O how I love Jesus
by Frederick Whitfield
There is a Name I love to hear,
I love to sing its worth;
It sounds like music in my ear,
The sweetest Name on earth.
O how I love Jesus,
O how I love Jesus,
O how I love Jesus,
Because He first loved me!
It tells me of a Savior’s love,
Who died to set me free;
It tells me of His precious blood,
The sinner’s perfect plea.
It tells me of a Father’s smile
Beaming upon His child;
It cheers me through this little while,
Through desert, waste, and wild.
It tells me what my Father hath
In store for every day,
And though I tread a darksome path,
Yields sunshine all the way.
It tells of One whose loving heart
Can feel my deepest woe;
Who in each sorrow bears
A part that none can bear below.
It bids my trembling heart rejoice.
It dries each rising tear.
It tells me, in a “still small voice,”
To trust and never fear.
Jesus, the Name I love so well,
The Name I love to hear:
No saint on earth its worth can tell,
No heart conceive how dear.
This Name shall shed its fragrance still
Along this thorny road,
Shall sweetly smooth the rugged hill
That leads me up to God.
And there with all the blood-bought throng,
From sin and sorrow free,
I’ll sing the new eternal song
Of Jesus’ love for me.
Povestea din Spate (EN)
It was the breakfast hour in the Whitfield home, and every family member but Frederick was at the table. When he finally appeared, Frederick seemed
somewhat glum. One of his sisters, aware that verse-writing always
stimulated her brother and brought a sparkle to his eyes, said, "O Fred, there
is a Name I love to hear." Very quickly he responded, "I love to speak its
worth." Another sister added, "That sounds like music in my ear." Fred
exuberantly exclaimed, "It is the sweetest name on earth." This joyful
exchange of greeting forms stanza 1. Frederick added four additional stanzas.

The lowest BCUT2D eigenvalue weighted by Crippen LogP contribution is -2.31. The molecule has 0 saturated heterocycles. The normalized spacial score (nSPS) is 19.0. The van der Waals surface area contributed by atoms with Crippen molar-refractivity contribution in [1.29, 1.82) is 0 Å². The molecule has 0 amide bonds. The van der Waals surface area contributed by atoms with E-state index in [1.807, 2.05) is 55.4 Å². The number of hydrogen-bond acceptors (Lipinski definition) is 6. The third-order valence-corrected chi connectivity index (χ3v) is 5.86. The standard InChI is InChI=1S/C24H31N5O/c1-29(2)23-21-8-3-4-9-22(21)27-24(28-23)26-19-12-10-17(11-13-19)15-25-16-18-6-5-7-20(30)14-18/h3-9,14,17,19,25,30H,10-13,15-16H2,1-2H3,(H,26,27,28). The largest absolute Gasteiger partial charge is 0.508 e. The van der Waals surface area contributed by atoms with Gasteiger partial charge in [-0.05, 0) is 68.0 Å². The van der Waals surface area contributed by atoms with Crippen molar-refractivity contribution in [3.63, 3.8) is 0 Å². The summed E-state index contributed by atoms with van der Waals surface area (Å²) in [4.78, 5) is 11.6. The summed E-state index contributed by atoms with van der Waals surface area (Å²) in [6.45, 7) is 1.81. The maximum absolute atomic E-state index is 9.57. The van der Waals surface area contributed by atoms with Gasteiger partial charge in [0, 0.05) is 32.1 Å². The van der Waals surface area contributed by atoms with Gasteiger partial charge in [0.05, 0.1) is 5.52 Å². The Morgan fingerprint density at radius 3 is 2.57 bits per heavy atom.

Hymn-menders of later date added the other stanzas, but most hymnbooks
use only four or five of the eight stanzas.
"There Is a Name I Love to Hear" was first published in leaflet form in 1855.
Eventually, it was translated into several languages and has been included in
numerous hymnbooks. Some say that Whitfield's repetition of "Oh, how I
love Jesus" as the refrain was designed to acknowledge his sisters'
collaboration on the hymn, while others claim that the refrain was not added until many years later by another hymn writer.
This simple song exalts the Lord Jesus Christ in an unusual way. Indirectly it
exalts the written Word, for it is only through the study of the written Word
that we gain knowledge of the Living Word. The hymn presents the Christian
life from the standpoint of redemption and the Christian walk. Stanza 1
reflects the author's deep interest in music and his reverence for the Name of
his Lord. Stanza 2 refers to redemption, saying that the precious blood of
Jesus is the sinner's matchless plea. Stanzas 3 through 6 liken the Christian to
a child who is encouraged by his Father's smile to face a cold, hard world
with bravery and trust. Stanza 7 describes the Christian life as a thorny road
and a rugged hill, suggesting that the Name of Jesus sheds fragrance on the
road. The final stanza concludes that no saint on earth, however lofty his
thoughts, can fully describe the value of the Name the author loves to hear.
Frederick Whitfield was born in Threapwood, Shropshire, England, on
January 7, 1829. He was educated at Trinity College, Dublin. After his
ordination in the Church of England he served various parishes and also as
Secretary of the Irish Church Missions. He had more than thirty books of
religious prose and verse to his credit. Whitfield died on September 13, 1904,
in Croyden, England.
The tune BELMONT, to which this hymn reportedly was originally sung,
without refrain, was first published in the first volume of Sacred Melodies
Adapted to the Best English Poets (1812), a collection by William Gardiner
(1770-1853). Though some have attributed the tune to Samuel Webb, Sr.,
Samuel Webb, Jr., and Mozart, the evidence points to Gardiner as the
composer. The arrangement currently used dates from 1859 and was done by
J. Bentley. BELMONT lends a serene dignity to the text, a loftiness that does
not come across when the words are sung, as they usually are, to the
traditional, anonymous tune OH HOW I LOVE JESUS. The latter, a lilting
tune, typical of many nineteenth-century folk songs of the camp meeting type,
has been sung with various texts, including Newton's "Amazing Grace" and
Watts' "Alas, and Did My Saviour Bleed." These hymns, like "There Is a
Name I Love to Hear," when sung to this tune, use the text of the refrain, "Oh,
How I Love Jesus."